On Ruben Tejada and the Nature of Inside-the-Park Homers

A home run is generally the result of a one-on-one battle between pitcher and hitter. A pitcher throws the ball, the batter hits it, and all the other players are more or less observers as the ball sails out of the park. Weather and park factors play a role in whether the ball leaves the yard. An outfielder might give chase. Then teammates show elation or disgust depending on the side of the battle where they are aligned. An inside-the-park home run is not like those other home runs. An inside-the-park home run needs this:

Or this

Or this

A player does not even have to be supremely fast. Catchers Blake Swihart and James McCann have two of the home runs above, with Ryan Rua the other. Allen Craig had one in Spring Training. Speed can help, but even Dee Gordon needed this.

And Jarrod Dyson needed this.

All of which is to say that an inside-the-park home run takes considerably more luck than your clear-the-fences bomb, but you probably already knew that. The above GIFs included every inside-the-park home run before Wednesday except for Logan Forsythe’s which has been omitted as Alex Gordon was injured on the play.

On Wednesday, Ruben Tejada hit an inside-the-park home run. As is typically the case, the home run was not the result of Tejada’s singular efforts. Ruben Tejada’s benefit came courtesy of Domonic Brown.

This particular location on the diamond was abused multiple times by Mets players against Phillies starter Aaron Nola. Of the Mets’ five hits that landed in play in the outfield, three landed in almost the exact location of Tejada’s shot, per Baseball Savant.

Aaron Nola

Looking at batted-ball data, Tejada’s home run is likely the weakest-hit home run of the season. After sifting through home-run data for potential errors, it seems highly likely that no ball left the park with a lower velocity than Tejada’s 74 mph. Even the inside-the-park home runs were hit with more authority. The closest comparaison is Jarrod Dyson’s home run — and that ball had an exit velocity of 81 mph. Even relative to Tejada’s average contact, the ball was weakly hit. Of the 94 balls in play Tejada has produced this year (above a distance greater than 2 ft, that is, to eliminate bad data), his inside-the-park homer ranks 85th in terms of batted-ball velocity. Only nine of Tejada’s balls in play for which we have data were struck softer than this shot.

The play might not always turn into an out given its proximity to the line, but generally speaking, the ball does not typically make its may to the wall. The fielder in this case, Domonic Brown, is not known for his glove — and statistical analysis backs up that reputation. Since 2012, there are 77 outfielders who’ve recorded at least 2,500 innings. Only Matt Kemp and Shin-Soo Choo has a worse range score during that period. Fortunately, Brown was not injured on the play. (Update: Brown did stay in the game, but unfortunately, tests now show Brown suffered a concussion on the play). His effort on this particular play might not be representative of his overall abilities as a fielder, nor of his athleticism, but the footage below might still be considered a proper representation of his statistical record as a fielder over his major-league career.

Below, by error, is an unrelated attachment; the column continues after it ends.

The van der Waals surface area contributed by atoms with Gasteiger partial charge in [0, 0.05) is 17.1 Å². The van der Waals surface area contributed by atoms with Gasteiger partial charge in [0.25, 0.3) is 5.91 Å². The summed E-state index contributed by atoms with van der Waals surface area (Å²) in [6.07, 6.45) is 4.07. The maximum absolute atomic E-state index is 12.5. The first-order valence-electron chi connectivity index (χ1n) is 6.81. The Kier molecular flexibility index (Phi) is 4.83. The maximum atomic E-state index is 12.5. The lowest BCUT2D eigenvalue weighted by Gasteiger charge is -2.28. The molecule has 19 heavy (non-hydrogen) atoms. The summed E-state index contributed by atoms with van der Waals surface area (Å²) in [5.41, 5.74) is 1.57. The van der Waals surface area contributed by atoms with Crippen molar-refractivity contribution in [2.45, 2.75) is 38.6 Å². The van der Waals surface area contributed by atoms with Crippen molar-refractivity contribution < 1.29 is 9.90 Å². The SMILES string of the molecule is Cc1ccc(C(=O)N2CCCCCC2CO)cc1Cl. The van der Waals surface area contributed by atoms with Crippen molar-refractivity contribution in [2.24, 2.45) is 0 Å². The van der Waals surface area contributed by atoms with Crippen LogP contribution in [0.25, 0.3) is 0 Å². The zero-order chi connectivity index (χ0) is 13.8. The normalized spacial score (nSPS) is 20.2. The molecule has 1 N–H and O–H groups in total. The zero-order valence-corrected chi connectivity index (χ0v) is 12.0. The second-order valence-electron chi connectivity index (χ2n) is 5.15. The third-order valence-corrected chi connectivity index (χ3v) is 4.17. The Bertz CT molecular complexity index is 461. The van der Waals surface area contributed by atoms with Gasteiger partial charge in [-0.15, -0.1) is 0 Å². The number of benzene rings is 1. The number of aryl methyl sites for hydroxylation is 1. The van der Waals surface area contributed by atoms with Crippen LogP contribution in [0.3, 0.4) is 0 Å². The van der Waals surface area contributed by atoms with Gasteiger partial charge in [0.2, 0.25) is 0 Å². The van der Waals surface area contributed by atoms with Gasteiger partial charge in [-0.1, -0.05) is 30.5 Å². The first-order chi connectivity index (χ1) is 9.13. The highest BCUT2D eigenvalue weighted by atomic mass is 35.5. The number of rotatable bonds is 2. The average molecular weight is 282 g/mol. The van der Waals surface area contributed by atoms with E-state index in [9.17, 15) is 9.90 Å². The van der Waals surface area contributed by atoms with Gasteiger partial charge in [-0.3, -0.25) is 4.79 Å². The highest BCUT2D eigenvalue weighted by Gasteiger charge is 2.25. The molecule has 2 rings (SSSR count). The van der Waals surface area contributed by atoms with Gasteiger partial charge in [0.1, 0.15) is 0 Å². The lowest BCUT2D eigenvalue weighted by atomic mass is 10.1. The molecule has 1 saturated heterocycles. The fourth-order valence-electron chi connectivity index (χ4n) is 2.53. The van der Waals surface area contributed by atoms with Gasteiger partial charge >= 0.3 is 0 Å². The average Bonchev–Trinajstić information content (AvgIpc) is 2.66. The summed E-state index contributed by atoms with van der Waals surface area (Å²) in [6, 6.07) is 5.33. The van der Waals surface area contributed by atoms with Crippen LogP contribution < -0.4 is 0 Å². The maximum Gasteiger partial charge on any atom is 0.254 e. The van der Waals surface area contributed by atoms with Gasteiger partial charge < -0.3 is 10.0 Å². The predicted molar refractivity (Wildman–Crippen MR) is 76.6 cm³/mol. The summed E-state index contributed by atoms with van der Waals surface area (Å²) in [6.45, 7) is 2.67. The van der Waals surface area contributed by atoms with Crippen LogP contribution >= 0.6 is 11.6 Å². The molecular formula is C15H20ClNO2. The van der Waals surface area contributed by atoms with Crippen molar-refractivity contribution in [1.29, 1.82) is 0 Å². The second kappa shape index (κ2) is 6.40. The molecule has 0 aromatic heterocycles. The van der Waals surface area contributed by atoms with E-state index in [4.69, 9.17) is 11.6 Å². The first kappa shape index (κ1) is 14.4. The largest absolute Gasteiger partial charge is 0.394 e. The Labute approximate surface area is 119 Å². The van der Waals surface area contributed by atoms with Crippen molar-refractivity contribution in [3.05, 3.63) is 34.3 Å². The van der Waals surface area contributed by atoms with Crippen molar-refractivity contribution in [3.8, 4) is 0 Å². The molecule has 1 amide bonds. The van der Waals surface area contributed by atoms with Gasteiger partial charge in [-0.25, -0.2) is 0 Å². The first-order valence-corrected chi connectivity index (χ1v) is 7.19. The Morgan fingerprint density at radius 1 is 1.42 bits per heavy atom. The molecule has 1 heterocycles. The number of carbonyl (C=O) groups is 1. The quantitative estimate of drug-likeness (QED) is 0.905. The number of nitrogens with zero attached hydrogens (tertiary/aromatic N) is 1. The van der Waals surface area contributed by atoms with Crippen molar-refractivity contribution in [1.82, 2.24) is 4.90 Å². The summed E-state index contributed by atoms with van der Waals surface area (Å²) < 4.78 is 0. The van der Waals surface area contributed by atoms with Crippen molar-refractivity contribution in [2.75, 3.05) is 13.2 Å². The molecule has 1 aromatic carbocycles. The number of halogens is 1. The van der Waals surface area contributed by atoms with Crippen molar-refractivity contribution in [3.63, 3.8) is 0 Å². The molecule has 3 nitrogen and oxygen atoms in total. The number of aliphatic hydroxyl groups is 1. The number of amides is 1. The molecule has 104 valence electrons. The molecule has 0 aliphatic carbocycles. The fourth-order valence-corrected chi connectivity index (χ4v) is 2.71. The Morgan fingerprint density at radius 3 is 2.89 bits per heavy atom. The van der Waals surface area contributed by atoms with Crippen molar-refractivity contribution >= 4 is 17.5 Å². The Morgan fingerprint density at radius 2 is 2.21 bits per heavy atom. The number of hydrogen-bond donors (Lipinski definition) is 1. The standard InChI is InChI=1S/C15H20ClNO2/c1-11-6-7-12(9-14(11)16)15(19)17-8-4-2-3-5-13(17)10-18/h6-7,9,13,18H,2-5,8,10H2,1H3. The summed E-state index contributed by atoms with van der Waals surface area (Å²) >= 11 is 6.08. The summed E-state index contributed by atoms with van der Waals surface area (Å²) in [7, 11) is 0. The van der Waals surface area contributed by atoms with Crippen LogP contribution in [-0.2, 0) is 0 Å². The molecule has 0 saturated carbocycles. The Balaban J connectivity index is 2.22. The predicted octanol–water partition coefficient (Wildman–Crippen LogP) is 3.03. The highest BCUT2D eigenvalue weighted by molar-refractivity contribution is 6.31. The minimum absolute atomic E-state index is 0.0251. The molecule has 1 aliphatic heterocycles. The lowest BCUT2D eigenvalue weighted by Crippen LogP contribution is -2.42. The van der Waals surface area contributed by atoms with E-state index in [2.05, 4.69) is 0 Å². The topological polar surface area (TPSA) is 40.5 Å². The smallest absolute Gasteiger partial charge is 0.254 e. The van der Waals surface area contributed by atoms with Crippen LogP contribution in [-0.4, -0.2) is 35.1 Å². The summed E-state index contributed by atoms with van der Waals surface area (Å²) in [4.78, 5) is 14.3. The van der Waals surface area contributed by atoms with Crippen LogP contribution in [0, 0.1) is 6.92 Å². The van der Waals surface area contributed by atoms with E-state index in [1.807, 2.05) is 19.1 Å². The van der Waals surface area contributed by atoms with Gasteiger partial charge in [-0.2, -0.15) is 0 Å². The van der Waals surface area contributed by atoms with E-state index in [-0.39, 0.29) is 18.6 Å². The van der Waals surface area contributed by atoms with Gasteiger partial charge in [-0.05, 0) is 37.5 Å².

Aaron Nola, Ruben Tejada, and Domonic Brown are the principal actors in this play, but they are not the only players expending effort. Indeed, in terms of unexpected exertions, it’s Phillies second baseman Cesar Hernandez who most distinguishes himself. Yes, Tejada ran roughly 360 feet to score a run and Brown tumbled into the stands, but one finds those things occurring with at least some regularity in baseball. Hernandez, for his part, went beyond the call of duty normally associated with second base.

The play started simply enough for Hernandez. We find him standing in his normal spot at second base when the play begins, and then proceeding toward the general direction of the ball after contact.

The next time we see Hernandez, however, he is conspicuously out of his normal position.

While the Statcast video highlight ignored Hernandez’s role in the play, some crude calculations and line-drawing on the Baseball Savant hit chart reveals the following:

Ruben Tejada

If Hernandez had run in the opposite direction, he might have found himself next to his locker in the visitor’s clubhouse. While perhaps not heroic, per se, his effort shouldn’t go unnoticed. There is almost always enough time to gather a batted-ball hit inside the confines of a stadium and send it home prior to a runner touching all the bases. Ruben Tejada’s hit is one of a few rare exceptions. In this case, we saw a right fielder end up among the fans, a second baseman run to the right field wall, and a 240-foot hit going 74 mph off the bat lead to a home run. Such is the nature of an inside-the-park home run.





Craig Edwards can be found on twitter @craigjedwards.

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Roger
7 years ago

As Gary Cohen put it on the broadcast a bit later, usually the first question about an inside-the-parker is “How many people fell down?” In this case, only one needed to, but he certainly did so spectacularly.

It’s probably worth observing too that Tejada is a pretty slow runner — and that he was actually jogging out of the box. I’d be interested to see Statcast data on foot speed on inside-the-parkers.